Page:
On Second Thought...

Look for “On Second Thought” at the end of each of our Build Journal entries. There you’ll find what we would do differently. We keep it up to date!

7- Introspection: Have We Changed?

Answer to the Ultimate Question of Life, the Universe, and Everything

This is where we’re suppose to say that living for two years on the road changed our perspective on life and all… The truth is, we still feel exactly the same persons. We just had an unusual, epic vacation, not much changed you know. I guess our engineer mind is not very good at introspection and finding deep meaning to everything… Our philosophy is quite simple: Live a happy life by doing the things we love

8-Vanlife And Relationship

How not-to kill each others

We’re no relationship experts, so this is just our 2 c…


Living 24/7 together means being constantly exposed to each other’s OCDs. Minor irritants turn into major irritants. You can’t change people so suck it up, get used to it, and learn to embrace your differences!

Vanlife Decision Tree
Be friends.

Don’t forget to play! There’s nothing like a bike ride (or whatever) to reset our mood and to remind us why we’re together in the first place 🙂

Alone Time.

A healthy relationship let place to some alone time. It occurs naturally when living a “normal” life, make it happen during vanlife as well.

Sex in the van.

Yes, we don’t have much space above our bed. It requires some creativity and out-of-the-box thinking… which is a good thing 😉

To be honest, the REAL test was the van build… it really put a lot of pressure on our couple. Living together almost 24/7 is not always easy, but in the end it’s been a positive thing for our couple. We’re in love more than ever 🙂

9- Make Money On The Road

Digital Nomadism

This got to be one of the most frequently asked question in online discussion group: how to travel and make money? There are thousands of articles on this topic already, so just Google “make money travel” to find semi-useless information.

At the moment, we make enough to stay on the road indefinitely. But Affiliate Marketing won’t last forever, so we can’t take it for granted. We see it as an opportunity rather than “work”. Here is how WE personally earn some play money:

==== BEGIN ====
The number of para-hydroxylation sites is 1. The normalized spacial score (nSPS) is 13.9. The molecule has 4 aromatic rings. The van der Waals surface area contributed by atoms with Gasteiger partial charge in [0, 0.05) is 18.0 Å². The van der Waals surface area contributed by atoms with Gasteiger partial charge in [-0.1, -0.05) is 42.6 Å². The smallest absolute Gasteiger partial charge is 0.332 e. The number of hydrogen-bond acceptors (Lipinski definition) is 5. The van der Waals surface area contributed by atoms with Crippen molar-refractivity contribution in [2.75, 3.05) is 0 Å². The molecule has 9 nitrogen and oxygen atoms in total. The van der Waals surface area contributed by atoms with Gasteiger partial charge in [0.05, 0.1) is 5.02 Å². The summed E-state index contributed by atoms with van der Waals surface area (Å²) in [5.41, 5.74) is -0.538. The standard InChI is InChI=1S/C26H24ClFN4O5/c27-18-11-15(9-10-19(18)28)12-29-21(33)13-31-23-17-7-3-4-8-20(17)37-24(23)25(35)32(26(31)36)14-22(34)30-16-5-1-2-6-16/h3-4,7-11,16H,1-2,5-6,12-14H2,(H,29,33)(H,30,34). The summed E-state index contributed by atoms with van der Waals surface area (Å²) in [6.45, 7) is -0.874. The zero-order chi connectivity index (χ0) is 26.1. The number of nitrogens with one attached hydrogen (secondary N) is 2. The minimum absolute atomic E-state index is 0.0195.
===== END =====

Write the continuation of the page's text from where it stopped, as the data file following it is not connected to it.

Affiliate Marketing

Most of online merchants (Amazon, eBay, etc) have Affiliate Programs (Google it). Subscribe, add products to your blog, earn money. Everyone is a winner as customers pay the same price and the seller earn the same amount. Don’t forget to use our links when going through our Build Journal 😉


Our Wiring Diagram, Water Diagram and Propane Diagram (and tutorials) are available for you to download from our Store. While each of the diagrams hold on one page, the amount of work we put into this is  IN-SA-NE (research, design, test, improvements, translation into a simple-to-understand diagram, etc.)… Thanks to everyone who downloaded it!


Patreon is a crowdfunding membership platform that connect content creators to viewers. It is YouTubers main income source (generally) and they can make a decent living out of it. Our content creation workflow don’t currently involve videos, so we don’t really earn much on Patreon… But if you follow our Build Journal, joining it is a great way to show your appreciation and help us stay on the road 🙂

Product Placement / Sponsorship

If you’re not familiar with this, take a look at social medias of @whereismyofficenow and @van.there, they’re very prolific at it. We personally frequently turn down offers, as we don’t want our feed to turn into an infomercial. Also, we don’t want to be tied to a brand as that would affect our credibility as product reviewers.